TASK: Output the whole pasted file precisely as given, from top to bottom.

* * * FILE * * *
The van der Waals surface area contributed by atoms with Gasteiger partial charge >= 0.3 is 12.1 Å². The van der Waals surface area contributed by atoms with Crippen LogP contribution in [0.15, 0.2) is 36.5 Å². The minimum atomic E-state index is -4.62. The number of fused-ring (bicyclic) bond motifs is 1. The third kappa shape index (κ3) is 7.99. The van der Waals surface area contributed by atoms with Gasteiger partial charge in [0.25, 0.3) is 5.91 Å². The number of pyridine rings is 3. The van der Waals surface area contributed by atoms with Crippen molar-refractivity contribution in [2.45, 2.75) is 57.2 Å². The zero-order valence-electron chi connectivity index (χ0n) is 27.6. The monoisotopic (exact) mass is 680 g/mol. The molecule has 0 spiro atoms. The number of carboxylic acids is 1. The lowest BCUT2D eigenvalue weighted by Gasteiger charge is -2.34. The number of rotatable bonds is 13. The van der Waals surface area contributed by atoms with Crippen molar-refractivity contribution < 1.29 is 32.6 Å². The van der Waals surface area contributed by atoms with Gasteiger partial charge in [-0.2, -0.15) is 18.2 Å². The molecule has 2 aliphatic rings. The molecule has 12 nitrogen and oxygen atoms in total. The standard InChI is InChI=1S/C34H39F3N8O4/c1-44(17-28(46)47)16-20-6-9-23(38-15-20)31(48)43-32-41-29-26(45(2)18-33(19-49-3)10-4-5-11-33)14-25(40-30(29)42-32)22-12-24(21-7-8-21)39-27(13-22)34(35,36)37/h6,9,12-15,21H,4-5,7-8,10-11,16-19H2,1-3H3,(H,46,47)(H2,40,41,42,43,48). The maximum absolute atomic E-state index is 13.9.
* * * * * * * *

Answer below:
The van der Waals surface area contributed by atoms with Gasteiger partial charge >= 0.3 is 12.1 Å². The van der Waals surface area contributed by atoms with Crippen LogP contribution in [0.15, 0.2) is 36.5 Å². The minimum atomic E-state index is -4.62. The number of fused-ring (bicyclic) bond motifs is 1. The third kappa shape index (κ3) is 7.99. The van der Waals surface area contributed by atoms with Gasteiger partial charge in [0.25, 0.3) is 5.91 Å². The number of pyridine rings is 3. The van der Waals surface area contributed by atoms with Crippen molar-refractivity contribution in [2.45, 2.75) is 57.2 Å². The zero-order valence-electron chi connectivity index (χ0n) is 27.6. The monoisotopic (exact) mass is 680 g/mol. The molecule has 0 spiro atoms. The number of carboxylic acids is 1. The lowest BCUT2D eigenvalue weighted by Gasteiger charge is -2.34. The number of rotatable bonds is 13. The van der Waals surface area contributed by atoms with Crippen molar-refractivity contribution < 1.29 is 32.6 Å². The van der Waals surface area contributed by atoms with Gasteiger partial charge in [-0.2, -0.15) is 18.2 Å². The molecule has 2 aliphatic rings. The molecule has 12 nitrogen and oxygen atoms in total. The standard InChI is InChI=1S/C34H39F3N8O4/c1-44(17-28(46)47)16-20-6-9-23(38-15-20)31(48)43-32-41-29-26(45(2)18-33(19-49-3)10-4-5-11-33)14-25(40-30(29)42-32)22-12-24(21-7-8-21)39-27(13-22)34(35,36)37/h6,9,12-15,21H,4-5,7-8,10-11,16-19H2,1-3H3,(H,46,47)(H2,40,41,42,43,48). The maximum absolute atomic E-state index is 13.9.